Here’s an example: when Wayne Gretzky saw opposition figured out some of his tricks, he came up with new ones, and when he had a wide enough repertoire, he would start mixing the tricks up, to keep catching the opposition off-guard. His Edmonton Oilers’ former teammate and later, captaincy successor, Mark Messier, had a patented outlet pass from his own zone, not a bad play but, alas, one the opposition figured out. Still, Messier persisted, causing a few unpleasantly dangerous situations for his team in the process.
Of course, Ryan Nugent-Hopkins is not Wayne Gretzky. As Edmonton Sun’s Terry Jones quoted Rexall Sports’ president of hockey operations Kevin Lowe, Nugent-Hopkins’s playing style reminds him more of Dale Hawerchuk. A smart player, one who didn’t mind getting his nose dirty while operating near his opposition’s goal.
Still, psychologically, Nugent-Hopkins should pick up Gretzky’s ability to creatively change his ways whenever the situation called for it. That is going to be the toughest part of his development.
Now, Nugent-Hopkins has got a smart head on his neck. Just as his last year’s predecessor Taylor Hall has. Judging just by what they said before and after being drafted No. 1, their words didn’t sound like well-rehearsed clichés. In any case, what they said sounded better than Alexandre Daigle’s infamous words, when drafted by the Ottawa Senators in 1993. Remember? He said he was happy to be going as No. 1 because who remembers the No. 2 draftee, anyway? That particular year, No. 2 was Chris Pronger (and Paul Kariya, by the way, went as No. 4). On the day following his first hattrick, Nugent-Hopkins admitted it was exciting, but now, he was looking to get ready for the Nashville game, and anyhow, he’s got this nine-game or bust deal hanging over his head as the sword of Damocles, and besides, what’s a hattrick worth if it didn’t help the team win.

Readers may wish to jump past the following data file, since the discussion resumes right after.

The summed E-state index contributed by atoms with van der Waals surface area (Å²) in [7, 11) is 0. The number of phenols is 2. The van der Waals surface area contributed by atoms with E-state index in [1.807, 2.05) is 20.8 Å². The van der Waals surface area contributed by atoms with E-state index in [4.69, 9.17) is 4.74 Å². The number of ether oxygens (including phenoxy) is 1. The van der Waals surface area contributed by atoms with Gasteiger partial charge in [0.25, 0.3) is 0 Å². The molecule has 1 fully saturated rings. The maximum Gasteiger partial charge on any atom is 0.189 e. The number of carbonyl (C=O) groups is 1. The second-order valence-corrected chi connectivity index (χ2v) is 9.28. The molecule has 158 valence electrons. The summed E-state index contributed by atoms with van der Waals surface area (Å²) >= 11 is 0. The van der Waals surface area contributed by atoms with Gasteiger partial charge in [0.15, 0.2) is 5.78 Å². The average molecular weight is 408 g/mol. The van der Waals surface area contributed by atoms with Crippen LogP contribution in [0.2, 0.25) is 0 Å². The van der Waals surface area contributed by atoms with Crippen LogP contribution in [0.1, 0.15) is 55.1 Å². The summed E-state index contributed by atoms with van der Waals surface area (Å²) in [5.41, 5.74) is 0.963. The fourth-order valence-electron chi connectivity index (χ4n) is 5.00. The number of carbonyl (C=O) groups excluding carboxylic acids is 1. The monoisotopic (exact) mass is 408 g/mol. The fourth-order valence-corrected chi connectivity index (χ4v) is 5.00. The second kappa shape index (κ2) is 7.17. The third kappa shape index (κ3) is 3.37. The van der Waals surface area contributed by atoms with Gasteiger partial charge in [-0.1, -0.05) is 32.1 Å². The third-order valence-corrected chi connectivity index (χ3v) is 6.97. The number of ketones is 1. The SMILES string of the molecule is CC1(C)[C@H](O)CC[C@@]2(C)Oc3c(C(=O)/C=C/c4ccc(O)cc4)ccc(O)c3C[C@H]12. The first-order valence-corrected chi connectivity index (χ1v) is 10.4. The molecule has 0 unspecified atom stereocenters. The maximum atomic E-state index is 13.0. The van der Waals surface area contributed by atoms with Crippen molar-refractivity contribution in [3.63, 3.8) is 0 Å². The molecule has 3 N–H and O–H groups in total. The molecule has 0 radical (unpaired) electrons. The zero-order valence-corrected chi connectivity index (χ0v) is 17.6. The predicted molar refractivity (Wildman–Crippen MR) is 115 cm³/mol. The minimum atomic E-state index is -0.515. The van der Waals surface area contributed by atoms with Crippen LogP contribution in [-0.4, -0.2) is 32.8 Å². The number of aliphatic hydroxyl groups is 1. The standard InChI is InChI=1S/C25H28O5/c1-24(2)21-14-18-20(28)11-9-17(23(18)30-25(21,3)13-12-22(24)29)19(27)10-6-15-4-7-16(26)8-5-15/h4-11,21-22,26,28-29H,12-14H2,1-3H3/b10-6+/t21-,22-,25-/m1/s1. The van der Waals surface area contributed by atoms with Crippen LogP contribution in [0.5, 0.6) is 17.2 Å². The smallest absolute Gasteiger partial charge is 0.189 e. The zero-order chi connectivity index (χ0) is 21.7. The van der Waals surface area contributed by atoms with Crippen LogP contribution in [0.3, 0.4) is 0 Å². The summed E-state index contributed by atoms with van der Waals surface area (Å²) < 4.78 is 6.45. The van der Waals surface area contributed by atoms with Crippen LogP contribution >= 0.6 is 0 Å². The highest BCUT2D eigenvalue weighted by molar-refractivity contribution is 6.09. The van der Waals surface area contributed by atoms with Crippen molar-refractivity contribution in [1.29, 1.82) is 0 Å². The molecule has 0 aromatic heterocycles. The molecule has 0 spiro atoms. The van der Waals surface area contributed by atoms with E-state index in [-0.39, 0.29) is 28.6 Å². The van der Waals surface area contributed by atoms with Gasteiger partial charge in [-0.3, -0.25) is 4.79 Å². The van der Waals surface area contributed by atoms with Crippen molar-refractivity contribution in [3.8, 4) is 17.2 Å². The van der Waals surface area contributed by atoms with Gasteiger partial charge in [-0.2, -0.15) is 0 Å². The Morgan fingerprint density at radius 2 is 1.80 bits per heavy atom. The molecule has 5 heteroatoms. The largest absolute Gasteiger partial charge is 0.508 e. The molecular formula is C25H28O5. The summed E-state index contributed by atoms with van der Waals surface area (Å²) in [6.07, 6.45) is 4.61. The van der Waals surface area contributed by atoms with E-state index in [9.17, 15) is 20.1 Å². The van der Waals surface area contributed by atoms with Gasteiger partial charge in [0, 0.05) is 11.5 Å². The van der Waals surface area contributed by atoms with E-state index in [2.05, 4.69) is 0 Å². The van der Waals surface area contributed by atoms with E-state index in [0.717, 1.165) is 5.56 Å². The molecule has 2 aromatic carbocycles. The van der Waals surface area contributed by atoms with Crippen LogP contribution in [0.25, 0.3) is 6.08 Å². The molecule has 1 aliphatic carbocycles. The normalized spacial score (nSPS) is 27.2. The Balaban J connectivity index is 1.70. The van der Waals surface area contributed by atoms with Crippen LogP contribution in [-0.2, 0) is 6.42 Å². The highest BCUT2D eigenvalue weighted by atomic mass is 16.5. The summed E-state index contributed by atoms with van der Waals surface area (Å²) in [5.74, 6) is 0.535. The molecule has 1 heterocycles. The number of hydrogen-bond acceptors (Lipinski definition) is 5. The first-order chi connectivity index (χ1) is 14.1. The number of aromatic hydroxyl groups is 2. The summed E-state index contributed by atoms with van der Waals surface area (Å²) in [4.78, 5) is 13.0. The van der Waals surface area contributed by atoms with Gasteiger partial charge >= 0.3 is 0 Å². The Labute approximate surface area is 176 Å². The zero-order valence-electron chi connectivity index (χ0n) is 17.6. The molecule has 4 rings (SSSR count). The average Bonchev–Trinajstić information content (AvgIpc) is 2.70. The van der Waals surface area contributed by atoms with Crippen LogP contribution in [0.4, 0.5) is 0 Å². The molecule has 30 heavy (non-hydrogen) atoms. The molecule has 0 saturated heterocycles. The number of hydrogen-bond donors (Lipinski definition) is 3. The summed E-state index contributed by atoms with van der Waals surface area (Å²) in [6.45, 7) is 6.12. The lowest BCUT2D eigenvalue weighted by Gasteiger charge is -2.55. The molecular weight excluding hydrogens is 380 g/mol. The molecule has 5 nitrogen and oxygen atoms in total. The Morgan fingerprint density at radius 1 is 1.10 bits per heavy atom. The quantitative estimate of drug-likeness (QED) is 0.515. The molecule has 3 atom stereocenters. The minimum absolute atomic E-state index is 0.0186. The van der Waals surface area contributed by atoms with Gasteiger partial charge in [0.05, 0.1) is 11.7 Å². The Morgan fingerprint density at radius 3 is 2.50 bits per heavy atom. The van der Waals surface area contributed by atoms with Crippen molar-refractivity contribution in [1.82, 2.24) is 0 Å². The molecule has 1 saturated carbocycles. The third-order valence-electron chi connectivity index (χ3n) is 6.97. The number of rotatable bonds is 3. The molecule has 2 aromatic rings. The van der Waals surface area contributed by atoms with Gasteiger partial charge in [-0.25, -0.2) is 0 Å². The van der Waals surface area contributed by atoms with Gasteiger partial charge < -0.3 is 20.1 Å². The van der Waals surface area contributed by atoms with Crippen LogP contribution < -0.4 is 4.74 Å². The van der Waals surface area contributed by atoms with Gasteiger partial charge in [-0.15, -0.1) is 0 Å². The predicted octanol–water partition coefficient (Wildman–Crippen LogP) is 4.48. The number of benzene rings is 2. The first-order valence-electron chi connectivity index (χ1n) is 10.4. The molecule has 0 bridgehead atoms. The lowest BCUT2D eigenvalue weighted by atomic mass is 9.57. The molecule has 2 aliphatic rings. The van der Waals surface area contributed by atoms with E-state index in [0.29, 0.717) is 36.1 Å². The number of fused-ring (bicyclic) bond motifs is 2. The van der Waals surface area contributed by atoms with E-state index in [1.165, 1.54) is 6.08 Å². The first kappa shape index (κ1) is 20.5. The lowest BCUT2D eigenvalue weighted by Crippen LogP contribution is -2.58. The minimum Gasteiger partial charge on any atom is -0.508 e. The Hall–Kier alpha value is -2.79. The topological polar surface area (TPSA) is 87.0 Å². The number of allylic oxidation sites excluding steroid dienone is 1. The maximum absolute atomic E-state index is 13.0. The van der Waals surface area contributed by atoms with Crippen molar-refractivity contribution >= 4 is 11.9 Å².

Sounded like a pretty well reasonable man, wise beyond his age, didn’t it?
Still, actions speak louder than words, and – thus far, at least – we’ve been experiencing what’s known as the “novelty effect.”
Will the grind and the increasing one-on-one coverage by other teams’ best defensive crews slow Nugent-Hopkins (and his development) down, or will he use it as a challenge, coming out as the Oilers’ scoring machine for the year?
Nobody knows the future. What we do know is that Taylor Hall, in a fine effort to prove he can play with the adults and be their equal, at least, overextended himself and got injured. An ankle injury stopped his first season as an Oiler at 65 games played. The word “if” is highly unpopular in the theory of games, but: Hall was tied for second in team scoring last year, with 42 points. Could he have got more if he didn’t get injured? Would he have got more if he didn’t get injured? Absolutely yes, on both counts.
Would he (or could he) avoid the season-ending injury if Tom Renney went Craig MacTavish’s way and didn’t play Hall night in and night out? Again: who knows? But, to use simplified statistics, if Hall had played fewer games, the probability of an injury would have been lesser.
Does the same apply to Nugent-Hopkins? Yes, it does, and a full 100 per cent, too.
Professional athletes like playing (running, jumping, whatever their sport). A laudable, praiseworthy, even, approach. Hockey players are no different. And that’s why their teams employ coaching staffs: to tame these young colts to make sure they’re ready when the big race comes.
Ryan Nugent-Hopkins is a player who is exciting to watch. Here’s wishing for his, his club’s and, most importantly, his and his club’s fans’ pleasure that he stays healthy and exciting for as long as possible. Even after the “novelty effect” has worn off.
Tagged: Ales Hemsky, Alexandre Daigle, CBA, Chris Pronger, Collective Bargaining Agreement, Craig MacTavish, Dale Hawerchuk, Edmonton Oilers, Kevin Lowe, Mark Mesier, NHL, NHLPA, Ottawa Senators, Paul Kariya, Ryan Nugent-Hopkins, Taylor Hall, Terry Jones, Tom Renney, Wayne Gretzky